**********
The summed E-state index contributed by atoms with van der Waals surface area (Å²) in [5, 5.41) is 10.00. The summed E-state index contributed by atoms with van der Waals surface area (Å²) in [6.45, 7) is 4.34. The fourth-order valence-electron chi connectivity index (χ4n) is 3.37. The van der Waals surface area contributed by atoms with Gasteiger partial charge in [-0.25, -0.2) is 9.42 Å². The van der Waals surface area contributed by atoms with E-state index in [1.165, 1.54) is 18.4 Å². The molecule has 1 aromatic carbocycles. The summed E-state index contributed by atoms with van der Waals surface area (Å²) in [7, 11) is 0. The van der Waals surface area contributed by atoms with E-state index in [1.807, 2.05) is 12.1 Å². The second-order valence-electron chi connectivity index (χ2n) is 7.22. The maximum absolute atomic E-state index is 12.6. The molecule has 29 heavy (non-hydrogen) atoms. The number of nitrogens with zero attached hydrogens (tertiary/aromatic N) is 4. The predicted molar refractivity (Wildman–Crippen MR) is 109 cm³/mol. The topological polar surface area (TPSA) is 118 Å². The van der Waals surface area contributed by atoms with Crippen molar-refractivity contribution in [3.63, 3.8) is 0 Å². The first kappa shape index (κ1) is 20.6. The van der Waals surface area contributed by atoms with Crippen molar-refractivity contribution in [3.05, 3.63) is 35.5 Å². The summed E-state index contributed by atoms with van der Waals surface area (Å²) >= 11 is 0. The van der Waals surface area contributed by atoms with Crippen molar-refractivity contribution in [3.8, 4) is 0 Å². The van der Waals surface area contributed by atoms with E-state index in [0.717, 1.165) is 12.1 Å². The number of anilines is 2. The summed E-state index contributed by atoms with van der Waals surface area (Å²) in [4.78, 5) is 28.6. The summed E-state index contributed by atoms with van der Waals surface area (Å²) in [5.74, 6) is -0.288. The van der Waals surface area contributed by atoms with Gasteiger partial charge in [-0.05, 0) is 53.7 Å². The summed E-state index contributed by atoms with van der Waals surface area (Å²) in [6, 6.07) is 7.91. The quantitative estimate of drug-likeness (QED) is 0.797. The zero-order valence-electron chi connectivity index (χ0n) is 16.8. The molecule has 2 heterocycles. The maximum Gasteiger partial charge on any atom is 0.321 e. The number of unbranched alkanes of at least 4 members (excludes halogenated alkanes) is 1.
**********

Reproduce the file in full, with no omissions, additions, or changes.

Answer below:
The summed E-state index contributed by atoms with van der Waals surface area (Å²) in [5, 5.41) is 10.00. The summed E-state index contributed by atoms with van der Waals surface area (Å²) in [6.45, 7) is 4.34. The fourth-order valence-electron chi connectivity index (χ4n) is 3.37. The van der Waals surface area contributed by atoms with Gasteiger partial charge in [-0.25, -0.2) is 9.42 Å². The van der Waals surface area contributed by atoms with E-state index in [1.165, 1.54) is 18.4 Å². The molecule has 1 aromatic carbocycles. The summed E-state index contributed by atoms with van der Waals surface area (Å²) in [7, 11) is 0. The van der Waals surface area contributed by atoms with E-state index in [1.807, 2.05) is 12.1 Å². The second-order valence-electron chi connectivity index (χ2n) is 7.22. The maximum absolute atomic E-state index is 12.6. The molecule has 29 heavy (non-hydrogen) atoms. The number of nitrogens with zero attached hydrogens (tertiary/aromatic N) is 4. The predicted molar refractivity (Wildman–Crippen MR) is 109 cm³/mol. The topological polar surface area (TPSA) is 118 Å². The van der Waals surface area contributed by atoms with Crippen molar-refractivity contribution in [3.63, 3.8) is 0 Å². The first kappa shape index (κ1) is 20.6. The van der Waals surface area contributed by atoms with Crippen molar-refractivity contribution in [3.05, 3.63) is 35.5 Å². The summed E-state index contributed by atoms with van der Waals surface area (Å²) >= 11 is 0. The van der Waals surface area contributed by atoms with Crippen molar-refractivity contribution in [3.8, 4) is 0 Å². The van der Waals surface area contributed by atoms with E-state index in [0.717, 1.165) is 12.1 Å². The number of anilines is 2. The summed E-state index contributed by atoms with van der Waals surface area (Å²) in [4.78, 5) is 28.6. The summed E-state index contributed by atoms with van der Waals surface area (Å²) in [5.74, 6) is -0.288. The van der Waals surface area contributed by atoms with Gasteiger partial charge in [-0.05, 0) is 53.7 Å². The summed E-state index contributed by atoms with van der Waals surface area (Å²) in [6, 6.07) is 7.91. The quantitative estimate of drug-likeness (QED) is 0.797. The zero-order valence-electron chi connectivity index (χ0n) is 16.8. The molecule has 2 heterocycles. The maximum Gasteiger partial charge on any atom is 0.321 e. The number of unbranched alkanes of at least 4 members (excludes halogenated alkanes) is 1.